My Role: Joshua Strebel

As companies grow and evolve, the roles we take as employees change. Typically from wearing many hats inside a small company to more specialized areas of focus in more mature companies. This is a new blog series we are doing at Pagely, where we asked a handful of our team to share how they see their role at Pagely. The intent is to share some insights on the various roles and responsibilities inside an organization and help you get to know us a little better.

Joshua Strebel

Title: Co-Founder + CEO

josh300x300My role in the early days was the quintessential “everything” as it fell on me to do design, development, support, DevOps, and the list just goes on and on. Luckily, Sally did much of the early marketing outreach. And thankfully I’ve been replaced, and, in some cases (like deploying code), have had my permissions taken away by much more talented and skilled folks. You will meet many of these folks in other posts in this series.

Today, I essentially define my role into 3 broad areas of focus.

  1. Mission Planning (Resource Gathering)
  2. Biz Dev
  3. Cash Flow Management

Mission Planning

Together with Sally and the entire team, I spend much of my time planning our next steps and monitoring the progress from a holistic company-wide level as well as the individual team missions in DevOps, Engineering, Support, etc. Setting clear goals for the various teams and gathering the resources to execute against our mission goals is always a highlight for me. Resource gathering can be anything from allocating financial capital to sourcing human capital (recruiting) to achieve our mission goals. Maintaining and growing the supply lines are important.

Business Development

Time has given me a wide network of relationships that I can leverage to help land new prospects or move a deal forward. Sometimes, all that is needed to get a deal unstuck is a quick email to an old acquaintance. However, Biz Dev is not always just meeting new people at a cocktail party. Looking at ways to drive online demand, or exploring additional channels, is also part of the game. I tend to eschew the more traditional avenues like affiliate marketing and such and look for others ways to get myself or Pagely in front of a new audience.

Cash Flow Management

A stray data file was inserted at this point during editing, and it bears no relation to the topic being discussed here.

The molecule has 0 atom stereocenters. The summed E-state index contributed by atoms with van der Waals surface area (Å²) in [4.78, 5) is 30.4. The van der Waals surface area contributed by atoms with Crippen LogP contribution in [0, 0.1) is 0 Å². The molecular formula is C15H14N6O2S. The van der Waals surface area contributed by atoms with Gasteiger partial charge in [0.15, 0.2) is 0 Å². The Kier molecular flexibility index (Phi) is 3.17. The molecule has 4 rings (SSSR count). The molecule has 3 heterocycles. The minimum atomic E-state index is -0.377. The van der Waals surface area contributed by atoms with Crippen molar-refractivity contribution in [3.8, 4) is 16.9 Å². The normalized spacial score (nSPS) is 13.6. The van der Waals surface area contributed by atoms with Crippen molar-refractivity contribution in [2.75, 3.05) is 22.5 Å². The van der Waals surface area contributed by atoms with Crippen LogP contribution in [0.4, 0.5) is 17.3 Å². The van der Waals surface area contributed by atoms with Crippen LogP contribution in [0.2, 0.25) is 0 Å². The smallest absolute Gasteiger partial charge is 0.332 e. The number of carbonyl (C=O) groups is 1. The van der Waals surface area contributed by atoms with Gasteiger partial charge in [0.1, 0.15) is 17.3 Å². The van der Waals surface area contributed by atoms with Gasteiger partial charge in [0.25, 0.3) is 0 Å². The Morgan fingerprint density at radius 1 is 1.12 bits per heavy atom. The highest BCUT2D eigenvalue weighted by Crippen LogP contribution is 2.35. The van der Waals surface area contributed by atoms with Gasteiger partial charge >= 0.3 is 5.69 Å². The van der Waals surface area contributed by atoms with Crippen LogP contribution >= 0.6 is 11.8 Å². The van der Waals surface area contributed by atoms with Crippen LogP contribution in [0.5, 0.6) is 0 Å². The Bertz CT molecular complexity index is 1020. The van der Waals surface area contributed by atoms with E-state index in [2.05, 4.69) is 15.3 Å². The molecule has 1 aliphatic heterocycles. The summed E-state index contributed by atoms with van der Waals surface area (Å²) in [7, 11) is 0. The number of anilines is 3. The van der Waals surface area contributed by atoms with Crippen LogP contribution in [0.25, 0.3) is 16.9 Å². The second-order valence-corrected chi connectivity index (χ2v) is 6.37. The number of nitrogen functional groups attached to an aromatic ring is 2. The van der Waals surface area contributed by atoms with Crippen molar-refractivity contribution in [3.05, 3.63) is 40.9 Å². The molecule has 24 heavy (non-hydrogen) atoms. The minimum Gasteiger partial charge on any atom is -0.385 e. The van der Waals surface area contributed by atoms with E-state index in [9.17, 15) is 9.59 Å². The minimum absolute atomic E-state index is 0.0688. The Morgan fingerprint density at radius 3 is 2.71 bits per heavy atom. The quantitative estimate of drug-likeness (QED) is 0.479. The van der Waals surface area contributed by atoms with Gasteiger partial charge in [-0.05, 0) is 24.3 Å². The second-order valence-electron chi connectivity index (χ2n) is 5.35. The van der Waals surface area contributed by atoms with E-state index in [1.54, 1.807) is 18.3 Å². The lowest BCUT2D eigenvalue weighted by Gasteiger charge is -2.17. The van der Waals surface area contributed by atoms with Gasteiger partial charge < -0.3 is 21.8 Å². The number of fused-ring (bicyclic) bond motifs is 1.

We have had an outside CFO group for some time now preparing budgets and forecasts for us; however, I think managing cash-flow in a revenue-funded company is so important that I am never not ‘looking at the numbers’. The prepared forecasts and budgets are key data points of course, but there is a certain ‘gut feeling’ about when to recruit that next big hire, or when to spend on the next marketing initiative. Money is life in a company, so it needs to be guarded and monitored closely.

Everything Else under the sun

I feel my time is best utilized in the 3 areas I mentioned above but, of course, my head (not my hands) are in every part of the business from guiding our culture, interviewing new hires, product, marketing, even adding a little insight into the sales process. Every once in a while, I’ll even jump into support and answer a few tickets to the surprise (is it good or bad to see a CEO answering tickets?) of the customer.

In future posts, various members from our team will share how they define their roles here at Pagely. One of the favorite parts of our culture is the ownership our team takes of their various realms of responsibility. Many leaders – unified mission.

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  1. Does Pagely intend on updating the multiedit WP plugin to be made compatible with the latest version of WordPress and also with Gutenberg? It is a great plugin and I would hate to see it removed. Thanks!

  2. yes, I think it’s great for a CEO to answer tickets. It is a way to keep a pulse on the customer experience. I have seen CEO’s even tweet out ‘system status’ and keeping customers informed on updates.